$4.7B: The price tag for a ‘Grand Central Station’ and underground people mover to San Diego airport
People mover system is favored over trolley extension because it would be faster and is expected to have much higher ridership
At a cost of $4 billion or more, San Diego County could have a multi-level Grand Central Station and underground people mover that would whisk passengers to the airport within just two to three minutes, offering a transit solution that has eluded the region for decades.
That’s the conclusion of a more than 60-page report released late Thursday by the San Diego Association of Governments as part of a nine-month effort by the region’s elected leaders and transportation officials to devise a way to transport people to and from the airport in a quick and efficient manner while ensuring high ridership.
While the report — prepared at a cost of $1 million — looks at four transit options, only one is focused exclusively on expanding the existing San Diego trolley to the airport. Taking a page from some 46 other airports around the world, the other three concepts contemplate an automated people mover system, which typically operates without drivers and uses smaller vehicles that can carry standing passengers. One advantage of such a system is that it provides level boarding and can operate at high frequencies, which allows people to “arrive at their aircraft gates faster and with less stress,” the SANDAG report states.
The transit option that appears to be favored most by local planners and engineering consultants who worked on the latest analysis is a new transit center that would be developed on Navy property north of the airport, in concert with a nonstop, underground people mover that would be free to ride. It offers the promise of reduced airport traffic — by as much as 30 percent — and high ridership that could approach 40,000 passengers a day. Coming in a close second is a proposal that calls for a 3.6-mile-long ground-level and elevated route to the airport along Pacific Highway, Laurel Street, and Harbor Drive.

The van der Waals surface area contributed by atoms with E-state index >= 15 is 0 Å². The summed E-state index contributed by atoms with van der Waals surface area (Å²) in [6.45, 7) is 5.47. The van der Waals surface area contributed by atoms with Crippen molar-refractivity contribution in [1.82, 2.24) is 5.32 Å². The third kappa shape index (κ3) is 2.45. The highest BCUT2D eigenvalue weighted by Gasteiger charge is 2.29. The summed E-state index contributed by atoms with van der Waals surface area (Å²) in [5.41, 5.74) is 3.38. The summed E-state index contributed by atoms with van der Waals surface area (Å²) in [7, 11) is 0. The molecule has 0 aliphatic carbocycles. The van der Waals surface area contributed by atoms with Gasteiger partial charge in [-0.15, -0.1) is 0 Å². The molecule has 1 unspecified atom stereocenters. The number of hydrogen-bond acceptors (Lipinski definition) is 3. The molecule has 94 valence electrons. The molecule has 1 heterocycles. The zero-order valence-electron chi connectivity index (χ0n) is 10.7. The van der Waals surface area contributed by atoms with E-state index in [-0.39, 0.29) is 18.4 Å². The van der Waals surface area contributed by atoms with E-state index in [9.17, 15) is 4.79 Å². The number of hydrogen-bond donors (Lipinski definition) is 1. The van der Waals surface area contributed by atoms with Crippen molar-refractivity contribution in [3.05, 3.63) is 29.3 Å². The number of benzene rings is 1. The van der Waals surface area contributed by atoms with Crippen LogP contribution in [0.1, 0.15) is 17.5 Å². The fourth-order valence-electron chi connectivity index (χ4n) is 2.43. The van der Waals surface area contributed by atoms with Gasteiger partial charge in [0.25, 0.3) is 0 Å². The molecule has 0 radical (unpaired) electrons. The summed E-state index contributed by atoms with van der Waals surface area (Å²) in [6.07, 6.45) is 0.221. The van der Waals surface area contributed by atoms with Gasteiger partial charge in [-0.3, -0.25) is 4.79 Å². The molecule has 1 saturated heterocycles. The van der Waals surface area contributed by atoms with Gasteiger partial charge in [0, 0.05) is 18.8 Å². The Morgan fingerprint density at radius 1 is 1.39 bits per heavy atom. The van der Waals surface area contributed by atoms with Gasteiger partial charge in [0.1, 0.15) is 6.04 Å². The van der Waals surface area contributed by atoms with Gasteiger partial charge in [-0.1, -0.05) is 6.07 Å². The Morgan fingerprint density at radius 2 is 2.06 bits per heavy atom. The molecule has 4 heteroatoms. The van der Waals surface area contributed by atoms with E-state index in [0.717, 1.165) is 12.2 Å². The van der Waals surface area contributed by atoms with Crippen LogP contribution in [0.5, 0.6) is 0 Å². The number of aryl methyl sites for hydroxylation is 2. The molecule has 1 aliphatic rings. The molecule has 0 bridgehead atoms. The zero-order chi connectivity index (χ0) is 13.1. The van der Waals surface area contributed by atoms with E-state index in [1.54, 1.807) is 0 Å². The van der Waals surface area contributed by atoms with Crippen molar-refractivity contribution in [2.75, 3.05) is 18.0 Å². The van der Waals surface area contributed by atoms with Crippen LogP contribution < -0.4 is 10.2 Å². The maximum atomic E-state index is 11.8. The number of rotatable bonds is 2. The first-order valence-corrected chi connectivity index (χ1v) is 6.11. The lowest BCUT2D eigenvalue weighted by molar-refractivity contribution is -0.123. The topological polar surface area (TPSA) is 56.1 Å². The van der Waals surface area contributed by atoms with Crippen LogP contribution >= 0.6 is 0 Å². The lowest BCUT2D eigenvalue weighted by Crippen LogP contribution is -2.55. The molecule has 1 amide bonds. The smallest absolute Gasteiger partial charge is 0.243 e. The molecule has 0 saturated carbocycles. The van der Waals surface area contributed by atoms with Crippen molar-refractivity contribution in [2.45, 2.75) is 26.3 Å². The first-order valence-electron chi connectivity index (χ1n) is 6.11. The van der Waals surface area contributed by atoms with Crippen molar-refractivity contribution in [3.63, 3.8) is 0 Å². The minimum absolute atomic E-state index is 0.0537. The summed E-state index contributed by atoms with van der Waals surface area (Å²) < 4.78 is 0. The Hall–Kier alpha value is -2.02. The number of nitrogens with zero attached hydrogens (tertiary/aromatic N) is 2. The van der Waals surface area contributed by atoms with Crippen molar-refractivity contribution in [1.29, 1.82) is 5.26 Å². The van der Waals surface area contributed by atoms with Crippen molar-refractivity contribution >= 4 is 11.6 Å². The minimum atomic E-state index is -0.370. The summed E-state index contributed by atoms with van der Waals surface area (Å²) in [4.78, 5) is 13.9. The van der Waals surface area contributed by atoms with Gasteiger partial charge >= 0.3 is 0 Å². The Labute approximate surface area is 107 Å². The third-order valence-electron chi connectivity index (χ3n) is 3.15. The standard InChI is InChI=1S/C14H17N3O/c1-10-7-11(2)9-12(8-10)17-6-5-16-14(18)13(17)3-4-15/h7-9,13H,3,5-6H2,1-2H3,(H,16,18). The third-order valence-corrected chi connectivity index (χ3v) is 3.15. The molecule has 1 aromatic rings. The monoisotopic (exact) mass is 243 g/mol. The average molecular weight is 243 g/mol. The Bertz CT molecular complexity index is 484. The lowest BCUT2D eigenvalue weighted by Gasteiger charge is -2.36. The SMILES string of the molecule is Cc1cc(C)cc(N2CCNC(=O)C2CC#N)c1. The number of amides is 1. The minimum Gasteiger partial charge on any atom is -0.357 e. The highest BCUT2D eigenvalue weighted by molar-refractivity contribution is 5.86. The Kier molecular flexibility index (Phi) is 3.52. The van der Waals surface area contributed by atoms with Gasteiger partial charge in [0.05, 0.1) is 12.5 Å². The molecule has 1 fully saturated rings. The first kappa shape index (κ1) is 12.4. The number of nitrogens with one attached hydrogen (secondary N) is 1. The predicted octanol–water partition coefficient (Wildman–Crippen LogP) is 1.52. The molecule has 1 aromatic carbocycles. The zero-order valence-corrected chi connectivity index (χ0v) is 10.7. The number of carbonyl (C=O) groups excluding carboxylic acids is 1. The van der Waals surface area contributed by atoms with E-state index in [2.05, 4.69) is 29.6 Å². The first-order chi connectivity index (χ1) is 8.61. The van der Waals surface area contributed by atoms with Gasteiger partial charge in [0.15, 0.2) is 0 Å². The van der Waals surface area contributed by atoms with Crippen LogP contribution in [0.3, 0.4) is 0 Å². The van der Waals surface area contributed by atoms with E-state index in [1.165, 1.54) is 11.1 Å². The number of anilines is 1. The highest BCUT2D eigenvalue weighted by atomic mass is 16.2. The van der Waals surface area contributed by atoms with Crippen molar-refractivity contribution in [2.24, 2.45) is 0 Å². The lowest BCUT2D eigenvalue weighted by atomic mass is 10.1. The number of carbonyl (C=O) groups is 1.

Where today, the majority of trips to the San Diego International Airport — 99 percent — are via private vehicles, the proportion of trips to the airport via transit could rise to 15 to 34 percent on a people mover system, the SANDAG report predicts.
The analysis of the transit options took into consideration such factors as expected ridership, the potential for reduced traffic congestion, feasibility and cost.
The new report arrives just as Navy Secretary Richard Spencer, San Diego Mayor Kevin Faulconer and SANDAG Executive Director Hasan Ikhrata signed this week an agreement that is seen as the first crucial step toward redeveloping the 70-acre Naval Base Point Loma, Old Town Complex, a project that would include a 25- to 30-acre transit hub. But there remain a number of unknowns like securing permission from the Federal Aviation Administration to tunnel under the airport’s single runway.
The effort to bring transit to the airport has intensified in recent months as the San Diego Regional Airport Authority prepares to move forward on a $3 billion plan to redevelop the airport focusing largely on an overhaul and expansion of the aging Terminal 1. Meanwhile passenger growth at the airport continues to hit record levels. Maximum passenger capacity for Lindbergh Field — about 40 million — is expected to occur around 2043, the Airport Authority estimates.
“This is a high-level analysis we’ve done, which concludes that a central mobility hub with a tunnel to the airport is the quickest transit ride, the most efficient, gets the most ridership, and you have to take the least amount of above-ground right-of-way to make it happen,” explained Coleen Clementson, acting planning director for SANDAG. “But that also relies on the Navy agreeing to this, the FAA agreeing that a tunnel under the runway is acceptable. Those are things still in question. Anything can happen there, and that’s the reason for not saying yet that this is the one.”